Answers not provided through ITA may be found in Tax Trails, one of the Tax Topics on IRS.gov which contain general individual and business tax information or by searching the IRS Tax Map, which includes an international subject index. You can use the IRS Tax Map, to search publications and instructions by topic or keyword. The IRS Tax Map integrates forms and publications into one research tool and provides single-point access to tax law information by subject. When the user searches the IRS Tax Map, they will be provided with links to related content in existing IRS publications, forms and instructions, questions and answers, and Tax Topics.

  • Coming this filing season, you can immediately view and print for free all 5 types of individual federal tax transcripts (tax returns, tax account, record of account, wage and income statement, and certification of non-filing) using Get Transcript. You can also ask the IRS to mail a return or an account transcript to you. Only the mail option is available by choosing the Tax Records option on the IRS2Go app by selecting Mail Transcript on IRS.gov or by calling 1-800-908-9946. Tax return and tax account transcripts are generally available for the current year and the past three years.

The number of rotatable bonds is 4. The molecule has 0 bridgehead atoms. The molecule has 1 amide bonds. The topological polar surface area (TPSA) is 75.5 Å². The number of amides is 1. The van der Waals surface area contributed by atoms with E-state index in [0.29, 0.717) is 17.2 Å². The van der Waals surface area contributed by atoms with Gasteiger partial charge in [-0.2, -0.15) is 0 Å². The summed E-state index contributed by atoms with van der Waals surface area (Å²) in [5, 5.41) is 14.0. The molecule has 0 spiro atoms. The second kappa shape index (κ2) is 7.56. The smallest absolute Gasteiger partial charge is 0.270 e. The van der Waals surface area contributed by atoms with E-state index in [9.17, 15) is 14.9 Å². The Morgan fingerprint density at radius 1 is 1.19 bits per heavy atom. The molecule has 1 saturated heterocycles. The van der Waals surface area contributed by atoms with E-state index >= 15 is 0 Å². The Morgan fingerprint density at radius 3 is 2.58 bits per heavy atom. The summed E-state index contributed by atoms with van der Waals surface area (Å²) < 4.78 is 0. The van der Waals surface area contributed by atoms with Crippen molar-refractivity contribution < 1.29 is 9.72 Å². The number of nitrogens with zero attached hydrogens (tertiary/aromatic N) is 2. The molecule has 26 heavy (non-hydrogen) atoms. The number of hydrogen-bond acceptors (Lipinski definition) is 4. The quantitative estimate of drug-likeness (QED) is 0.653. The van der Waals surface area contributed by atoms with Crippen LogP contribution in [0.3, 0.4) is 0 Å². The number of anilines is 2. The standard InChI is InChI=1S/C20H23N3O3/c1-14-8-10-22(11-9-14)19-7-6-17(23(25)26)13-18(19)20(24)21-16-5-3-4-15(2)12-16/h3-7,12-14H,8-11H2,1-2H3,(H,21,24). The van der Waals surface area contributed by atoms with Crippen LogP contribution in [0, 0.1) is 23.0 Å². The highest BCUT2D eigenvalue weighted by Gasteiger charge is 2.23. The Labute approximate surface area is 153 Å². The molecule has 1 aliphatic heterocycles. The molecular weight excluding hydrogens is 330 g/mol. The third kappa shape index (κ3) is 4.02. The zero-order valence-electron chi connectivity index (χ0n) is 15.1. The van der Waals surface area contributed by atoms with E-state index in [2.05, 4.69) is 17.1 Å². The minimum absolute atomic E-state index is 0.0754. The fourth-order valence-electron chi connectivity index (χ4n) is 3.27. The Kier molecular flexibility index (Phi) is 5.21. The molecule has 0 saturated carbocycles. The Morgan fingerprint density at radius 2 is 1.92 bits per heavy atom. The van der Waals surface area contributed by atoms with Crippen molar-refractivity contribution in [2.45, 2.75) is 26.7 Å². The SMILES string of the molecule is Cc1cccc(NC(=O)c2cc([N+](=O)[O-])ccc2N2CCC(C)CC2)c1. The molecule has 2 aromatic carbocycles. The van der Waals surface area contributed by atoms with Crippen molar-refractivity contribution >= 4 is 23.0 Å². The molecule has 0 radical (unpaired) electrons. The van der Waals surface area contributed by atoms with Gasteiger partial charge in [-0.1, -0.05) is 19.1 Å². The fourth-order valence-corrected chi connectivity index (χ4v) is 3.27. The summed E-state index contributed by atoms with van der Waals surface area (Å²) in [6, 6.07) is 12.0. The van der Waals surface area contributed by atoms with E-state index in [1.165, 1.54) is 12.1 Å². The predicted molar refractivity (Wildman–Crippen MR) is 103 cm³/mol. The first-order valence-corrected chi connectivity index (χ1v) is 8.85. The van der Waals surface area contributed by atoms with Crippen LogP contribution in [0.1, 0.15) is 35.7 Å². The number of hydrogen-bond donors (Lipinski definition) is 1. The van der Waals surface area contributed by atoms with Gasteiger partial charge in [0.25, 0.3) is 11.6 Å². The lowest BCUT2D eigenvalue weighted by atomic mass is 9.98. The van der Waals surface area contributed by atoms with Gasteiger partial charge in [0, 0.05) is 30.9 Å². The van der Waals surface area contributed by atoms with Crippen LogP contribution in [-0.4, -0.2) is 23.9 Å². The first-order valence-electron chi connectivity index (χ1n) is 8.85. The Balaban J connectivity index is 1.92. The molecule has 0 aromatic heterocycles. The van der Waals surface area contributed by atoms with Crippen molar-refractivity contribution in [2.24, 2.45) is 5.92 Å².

• Determine if you are eligible for the EITC and estimate the amount of the credit with the Earned Income Tax Credit (EITC) Assistant.

  • Visit Understanding Your IRS Notice or Letter to get answers to questions about a notice or letter you received from the IRS.

  • If you received the First Time Homebuyer Credit, you can use the First Time Homebuyer Credit Account Look-up tool for information on your repayments and account balance.

  • Check the status of your amended return using Where's My Amended Return? Go to IRS.gov and enter Where's My Amended Return? in the search box. You can generally expect your amended return to be processed up to 12 weeks from the date we receive it. It can take up to 3 weeks from the date you mailed it to show up in our system.